Boy Scouts have more time to respond to legal action over assets
The official committee representing child sexually abused in the Boy Scouts of America bankruptcy has agreed to give the BSA more time to respond to a lawsuit over assets that the Boy Scouts say are unavailable for creditors.
DOVER, Del. – The official committee representing child sexually abused in the Boy Scouts of America bankruptcy has agreed to give the BSA more time to respond to a lawsuit challenging the BSA’s claims that several hundred million dollars of its assets are not available to creditors.
The tort plaintiff committee filed a complaint in January challenging BSA’s claim that two-thirds of its $ 1 billion listed assets, or more than $ 667 million, are “restricted assets” that are not. not available to compensate victims of abuse or other creditors.
Lawyers on Wednesday submitted a case to the court, the deadline for BSA to respond to the complaint, indicating that the committee has agreed to extend the response time until April 2. The judge signed the order the same day.
Most of the BSA’s allegedly restricted assets consist of a note receivable from Arrow WV, a non-profit entity formed by the BSA in 2009 that owns the Summit Bechtel Reserve in West Virginia, home to the National Scout Jamboree. The BSA leases the Summit to Arrow WV for a nominal fee and provides the services necessary for its operation. The Summit was built with bonds held by JPMorgan, the primary secured lender of BSA. The tort committee maintains that there are no restrictions that could be applied to Arrow WV’s rating.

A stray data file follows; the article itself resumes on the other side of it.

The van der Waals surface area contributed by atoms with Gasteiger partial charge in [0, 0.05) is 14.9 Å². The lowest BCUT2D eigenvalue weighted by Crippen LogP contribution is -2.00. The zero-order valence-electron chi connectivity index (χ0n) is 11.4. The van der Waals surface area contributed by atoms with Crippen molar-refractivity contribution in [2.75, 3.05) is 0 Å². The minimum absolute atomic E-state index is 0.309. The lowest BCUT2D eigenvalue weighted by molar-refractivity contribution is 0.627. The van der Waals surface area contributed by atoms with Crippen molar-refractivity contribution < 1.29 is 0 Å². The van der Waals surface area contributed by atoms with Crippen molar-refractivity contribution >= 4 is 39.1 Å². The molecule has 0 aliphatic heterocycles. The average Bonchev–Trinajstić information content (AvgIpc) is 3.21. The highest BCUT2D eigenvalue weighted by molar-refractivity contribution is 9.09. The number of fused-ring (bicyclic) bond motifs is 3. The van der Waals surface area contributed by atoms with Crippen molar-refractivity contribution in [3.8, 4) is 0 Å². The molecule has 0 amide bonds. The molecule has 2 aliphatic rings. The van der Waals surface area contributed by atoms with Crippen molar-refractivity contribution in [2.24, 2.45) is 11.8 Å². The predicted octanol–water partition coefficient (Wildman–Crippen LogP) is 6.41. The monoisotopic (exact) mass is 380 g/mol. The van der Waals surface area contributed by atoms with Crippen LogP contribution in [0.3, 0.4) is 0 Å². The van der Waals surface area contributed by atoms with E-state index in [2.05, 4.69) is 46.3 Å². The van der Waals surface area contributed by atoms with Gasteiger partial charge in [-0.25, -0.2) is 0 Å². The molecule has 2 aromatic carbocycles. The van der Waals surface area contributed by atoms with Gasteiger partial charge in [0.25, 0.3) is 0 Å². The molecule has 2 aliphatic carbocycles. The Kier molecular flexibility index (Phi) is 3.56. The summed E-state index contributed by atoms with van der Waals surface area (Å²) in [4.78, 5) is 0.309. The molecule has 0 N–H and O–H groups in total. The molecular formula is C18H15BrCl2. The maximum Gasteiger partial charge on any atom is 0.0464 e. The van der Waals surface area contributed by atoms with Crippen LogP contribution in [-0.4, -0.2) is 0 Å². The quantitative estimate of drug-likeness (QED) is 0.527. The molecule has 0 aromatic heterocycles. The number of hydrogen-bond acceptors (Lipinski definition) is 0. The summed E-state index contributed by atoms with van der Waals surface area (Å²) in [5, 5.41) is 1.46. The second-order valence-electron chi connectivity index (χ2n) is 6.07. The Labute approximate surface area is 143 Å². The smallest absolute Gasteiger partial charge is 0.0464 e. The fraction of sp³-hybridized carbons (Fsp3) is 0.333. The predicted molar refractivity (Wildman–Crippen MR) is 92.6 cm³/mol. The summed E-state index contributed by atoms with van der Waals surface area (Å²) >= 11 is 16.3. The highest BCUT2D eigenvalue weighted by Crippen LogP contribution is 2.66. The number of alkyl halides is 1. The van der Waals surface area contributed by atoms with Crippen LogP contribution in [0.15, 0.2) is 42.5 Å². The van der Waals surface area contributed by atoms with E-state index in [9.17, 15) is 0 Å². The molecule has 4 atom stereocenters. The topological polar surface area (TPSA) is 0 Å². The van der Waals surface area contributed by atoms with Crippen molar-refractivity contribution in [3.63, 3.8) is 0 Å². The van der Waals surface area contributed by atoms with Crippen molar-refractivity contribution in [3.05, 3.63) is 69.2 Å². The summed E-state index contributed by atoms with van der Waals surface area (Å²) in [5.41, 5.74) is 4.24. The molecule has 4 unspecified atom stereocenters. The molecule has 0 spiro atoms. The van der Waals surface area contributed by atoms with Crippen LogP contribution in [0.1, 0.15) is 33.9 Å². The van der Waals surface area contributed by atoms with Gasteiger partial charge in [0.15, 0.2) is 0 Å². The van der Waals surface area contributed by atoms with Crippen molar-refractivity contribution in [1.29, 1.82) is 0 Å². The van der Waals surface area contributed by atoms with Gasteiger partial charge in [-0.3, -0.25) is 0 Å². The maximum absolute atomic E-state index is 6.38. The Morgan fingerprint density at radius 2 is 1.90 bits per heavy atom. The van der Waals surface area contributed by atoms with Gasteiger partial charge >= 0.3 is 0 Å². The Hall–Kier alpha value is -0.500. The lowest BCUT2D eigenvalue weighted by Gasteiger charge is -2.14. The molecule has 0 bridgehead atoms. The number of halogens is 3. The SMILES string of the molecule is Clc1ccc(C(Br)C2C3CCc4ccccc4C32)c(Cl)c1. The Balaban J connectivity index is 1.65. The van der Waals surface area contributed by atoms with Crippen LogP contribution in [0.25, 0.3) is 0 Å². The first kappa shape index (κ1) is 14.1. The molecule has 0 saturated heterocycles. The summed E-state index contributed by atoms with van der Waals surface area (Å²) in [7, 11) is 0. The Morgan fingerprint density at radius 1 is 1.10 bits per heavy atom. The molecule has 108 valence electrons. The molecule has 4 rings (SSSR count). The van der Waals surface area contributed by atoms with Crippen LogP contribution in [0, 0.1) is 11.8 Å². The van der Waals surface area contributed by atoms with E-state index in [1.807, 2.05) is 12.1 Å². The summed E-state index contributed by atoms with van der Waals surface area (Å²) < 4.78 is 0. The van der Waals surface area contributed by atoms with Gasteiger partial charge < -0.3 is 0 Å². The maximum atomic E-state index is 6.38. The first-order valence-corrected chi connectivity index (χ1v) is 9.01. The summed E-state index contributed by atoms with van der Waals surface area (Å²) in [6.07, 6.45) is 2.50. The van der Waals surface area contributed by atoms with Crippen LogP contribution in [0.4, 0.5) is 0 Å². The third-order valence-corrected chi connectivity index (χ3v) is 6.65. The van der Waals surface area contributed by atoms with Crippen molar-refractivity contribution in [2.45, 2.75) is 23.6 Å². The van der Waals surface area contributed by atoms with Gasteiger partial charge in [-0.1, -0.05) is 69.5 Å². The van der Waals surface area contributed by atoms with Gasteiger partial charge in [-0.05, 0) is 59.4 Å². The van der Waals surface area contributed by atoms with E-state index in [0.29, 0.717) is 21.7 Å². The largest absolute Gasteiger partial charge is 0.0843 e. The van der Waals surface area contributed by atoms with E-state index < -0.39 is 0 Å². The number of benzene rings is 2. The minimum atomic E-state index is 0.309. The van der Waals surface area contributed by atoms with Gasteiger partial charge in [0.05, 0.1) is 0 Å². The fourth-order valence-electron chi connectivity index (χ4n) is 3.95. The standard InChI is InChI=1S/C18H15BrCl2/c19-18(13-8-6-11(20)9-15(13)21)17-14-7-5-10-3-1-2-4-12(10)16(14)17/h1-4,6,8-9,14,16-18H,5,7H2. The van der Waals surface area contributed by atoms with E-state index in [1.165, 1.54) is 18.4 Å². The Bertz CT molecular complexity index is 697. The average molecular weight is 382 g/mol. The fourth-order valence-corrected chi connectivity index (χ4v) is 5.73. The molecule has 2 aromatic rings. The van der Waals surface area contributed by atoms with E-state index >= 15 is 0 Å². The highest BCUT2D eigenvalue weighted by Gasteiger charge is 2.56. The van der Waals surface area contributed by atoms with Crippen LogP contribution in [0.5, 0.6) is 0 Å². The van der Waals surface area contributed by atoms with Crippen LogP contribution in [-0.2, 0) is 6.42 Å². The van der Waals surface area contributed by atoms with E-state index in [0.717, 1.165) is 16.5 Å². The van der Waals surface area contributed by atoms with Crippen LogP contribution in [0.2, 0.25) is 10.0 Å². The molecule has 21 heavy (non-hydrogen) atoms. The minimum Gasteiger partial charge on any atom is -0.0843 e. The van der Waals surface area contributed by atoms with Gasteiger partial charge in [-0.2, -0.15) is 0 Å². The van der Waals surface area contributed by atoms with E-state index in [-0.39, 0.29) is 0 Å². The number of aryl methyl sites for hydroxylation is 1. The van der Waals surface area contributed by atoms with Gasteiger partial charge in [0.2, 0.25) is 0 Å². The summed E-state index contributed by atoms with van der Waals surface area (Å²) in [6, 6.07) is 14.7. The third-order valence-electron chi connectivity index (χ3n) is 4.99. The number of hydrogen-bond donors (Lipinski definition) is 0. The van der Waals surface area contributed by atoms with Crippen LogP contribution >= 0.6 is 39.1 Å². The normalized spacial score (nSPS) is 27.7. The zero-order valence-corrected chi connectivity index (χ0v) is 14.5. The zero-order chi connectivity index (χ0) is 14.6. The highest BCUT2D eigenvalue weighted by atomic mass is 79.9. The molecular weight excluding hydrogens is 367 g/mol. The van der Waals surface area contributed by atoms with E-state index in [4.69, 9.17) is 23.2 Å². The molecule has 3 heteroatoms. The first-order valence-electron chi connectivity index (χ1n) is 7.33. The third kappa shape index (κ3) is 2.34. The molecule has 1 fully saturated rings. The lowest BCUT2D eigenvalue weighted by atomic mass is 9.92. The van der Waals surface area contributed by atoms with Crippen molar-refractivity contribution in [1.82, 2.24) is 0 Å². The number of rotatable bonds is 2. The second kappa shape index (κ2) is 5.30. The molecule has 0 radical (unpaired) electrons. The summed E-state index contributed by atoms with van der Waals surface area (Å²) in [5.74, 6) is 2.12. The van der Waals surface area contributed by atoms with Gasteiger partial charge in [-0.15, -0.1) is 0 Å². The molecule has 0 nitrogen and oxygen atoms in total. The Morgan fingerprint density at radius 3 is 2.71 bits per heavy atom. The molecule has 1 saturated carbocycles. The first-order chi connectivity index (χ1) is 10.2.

BSA’s allegedly restricted assets also include three “high adventure facilities” valued at over $ 63 million. These are the Philmont Scout Ranch in New Mexico, the Northern Tier in Minnesota and the Florida Sea Base. The committee says there are no specific deed or donor restrictions that prevent the sale of these facilities and the use of the proceeds to pay creditors.
Meanwhile, lawyers for insurance companies facing significant exposure for child sexual abuse claims filed a court case on Thursday lambasting the reorganization plan the BSA filed earlier this week. They said the plan “did not garner support from any major constituency in this case.”
The plan has been heavily criticized by lawyers representing sexual abuse claimants, as well as by the official committee appointed to represent abuse survivors.
Lawyers for the insurers argue that vehement opposition from lawyers for the plaintiffs to the plan strengthens the insurance companies’ argument that they should be allowed to serve requests for documents on 1,400 people who have filed sexual abuse complaints. They also argued that they should be able to interview dozens of them under oath, with the goal of determining whether there was widespread fraud in the claims process. The judge has yet to rule on their request.
“The violent reaction of the plaintiffs ‘lawyers to the newly filed plan shows that progress cannot occur without an investigation of the claims filed in this case,” the insurers’ lawyers wrote. Without such an investigation, they said, either the plaintiffs’ attorneys will “spend little time” on the BSA, which will result in a proposed plan that would allow tens of thousands of invalid claims, or the case will head to the end. liquidation.
The plan filed by BSA lawyers on Monday contemplates the continued operations of its local troops and national adventure camps, but leaves many unanswered questions about how it will resolve tens of thousands of sexual abuse complaints by former scouts.
A hearing on the adequacy of the BSA’s disclosure statement, which outlines and explains the reorganization plan, and which must be approved by the judge before the BSA can solicit the creditors vote, is set for April 15.